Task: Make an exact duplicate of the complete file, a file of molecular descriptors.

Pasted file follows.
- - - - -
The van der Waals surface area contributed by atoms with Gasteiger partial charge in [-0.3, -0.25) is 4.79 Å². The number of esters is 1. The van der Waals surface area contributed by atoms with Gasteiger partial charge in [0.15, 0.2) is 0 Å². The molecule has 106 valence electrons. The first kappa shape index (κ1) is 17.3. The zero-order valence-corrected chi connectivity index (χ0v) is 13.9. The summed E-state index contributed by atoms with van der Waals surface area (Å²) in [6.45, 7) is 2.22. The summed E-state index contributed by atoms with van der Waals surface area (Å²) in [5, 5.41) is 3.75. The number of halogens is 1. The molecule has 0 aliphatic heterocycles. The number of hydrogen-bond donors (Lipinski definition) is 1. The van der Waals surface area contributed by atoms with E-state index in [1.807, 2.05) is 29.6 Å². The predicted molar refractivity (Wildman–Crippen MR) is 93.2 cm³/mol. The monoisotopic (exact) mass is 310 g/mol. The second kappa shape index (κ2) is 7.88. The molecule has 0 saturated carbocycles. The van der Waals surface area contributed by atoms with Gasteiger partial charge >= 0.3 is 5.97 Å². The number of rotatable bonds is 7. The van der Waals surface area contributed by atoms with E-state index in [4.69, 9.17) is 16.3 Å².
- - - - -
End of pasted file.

The van der Waals surface area contributed by atoms with Gasteiger partial charge in [-0.3, -0.25) is 4.79 Å². The number of esters is 1. The van der Waals surface area contributed by atoms with Gasteiger partial charge in [0.15, 0.2) is 0 Å². The molecule has 106 valence electrons. The first kappa shape index (κ1) is 17.3. The zero-order valence-corrected chi connectivity index (χ0v) is 13.9. The summed E-state index contributed by atoms with van der Waals surface area (Å²) in [6.45, 7) is 2.22. The summed E-state index contributed by atoms with van der Waals surface area (Å²) in [5, 5.41) is 3.75. The number of halogens is 1. The molecule has 0 aliphatic heterocycles. The number of hydrogen-bond donors (Lipinski definition) is 1. The van der Waals surface area contributed by atoms with E-state index in [1.807, 2.05) is 29.6 Å². The predicted molar refractivity (Wildman–Crippen MR) is 93.2 cm³/mol. The monoisotopic (exact) mass is 310 g/mol. The second kappa shape index (κ2) is 7.88. The molecule has 0 saturated carbocycles. The van der Waals surface area contributed by atoms with Gasteiger partial charge >= 0.3 is 5.97 Å². The number of rotatable bonds is 7. The van der Waals surface area contributed by atoms with E-state index in [4.69, 9.17) is 16.3 Å².